Before the dinner break, Peter Hulac, the moderator of the 222nd General Assembly’s Immigration and Environment Committee, took an straw poll to see where the committee stood on its views about whether on not to seek divestment from oil companies.
Hula offered three options: divest now, a middle option following the suggestions of the committee on Mission Responsibility Through Investment (MRTI), and no divestment at all. The results were 20 for divest now, 32 for the middle ground, and 3 for no divestment.
However, when the committee members reconvened after dinner, things didn’t go as expected. Assuming that 09-01, which calls for divestment, would fail, the committee sped to its vote on the proposal, skipping over any amendments as unnecessary. But when the votes were counted, the results were 31 in favor and 25 against, causing 09-01 to pass without amendment.
The shocked room paused for prayer and then went back to business, dispensing with the other options they had thought would have been cobbled together into a final proposal. Along with this, some registered their disapproval and requested information on how to go about submitting a minority report to the General Assembly.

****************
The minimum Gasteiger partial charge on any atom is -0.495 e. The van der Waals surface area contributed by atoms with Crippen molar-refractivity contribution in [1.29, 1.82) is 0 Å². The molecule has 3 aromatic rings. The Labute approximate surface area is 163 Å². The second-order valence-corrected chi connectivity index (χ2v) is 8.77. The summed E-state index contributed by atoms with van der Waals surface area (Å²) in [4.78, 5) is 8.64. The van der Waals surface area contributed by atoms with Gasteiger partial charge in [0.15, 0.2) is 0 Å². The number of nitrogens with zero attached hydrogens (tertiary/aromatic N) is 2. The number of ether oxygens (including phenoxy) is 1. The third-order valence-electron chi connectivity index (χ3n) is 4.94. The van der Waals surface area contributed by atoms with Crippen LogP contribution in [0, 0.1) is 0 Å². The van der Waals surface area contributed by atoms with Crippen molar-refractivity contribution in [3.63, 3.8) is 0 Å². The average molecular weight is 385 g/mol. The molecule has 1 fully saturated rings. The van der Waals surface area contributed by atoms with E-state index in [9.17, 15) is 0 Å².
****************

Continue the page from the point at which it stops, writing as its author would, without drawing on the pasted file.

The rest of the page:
Not only was this a surprise to all in the room, but it goes against the wishes of MRTI, a 12-member committee that lobbies for social justice issues with companies the Board of Pensions has invested in. Despite nearly 60 people waiting in line and voicing their opinions in favor of 09-01 and its call for divestment, many on the committee seemed to be persuaded by testimony against divestment and in favor of focused engagement with fossil fuel companies by members of MRTI and the Advisory Committee on Social Witness Policy (ACSWP).
The divide in the committee will probably be echoed when the proposal is brought to the General Assembly for its vote. The question is: Will that vote be taken before or after dinner?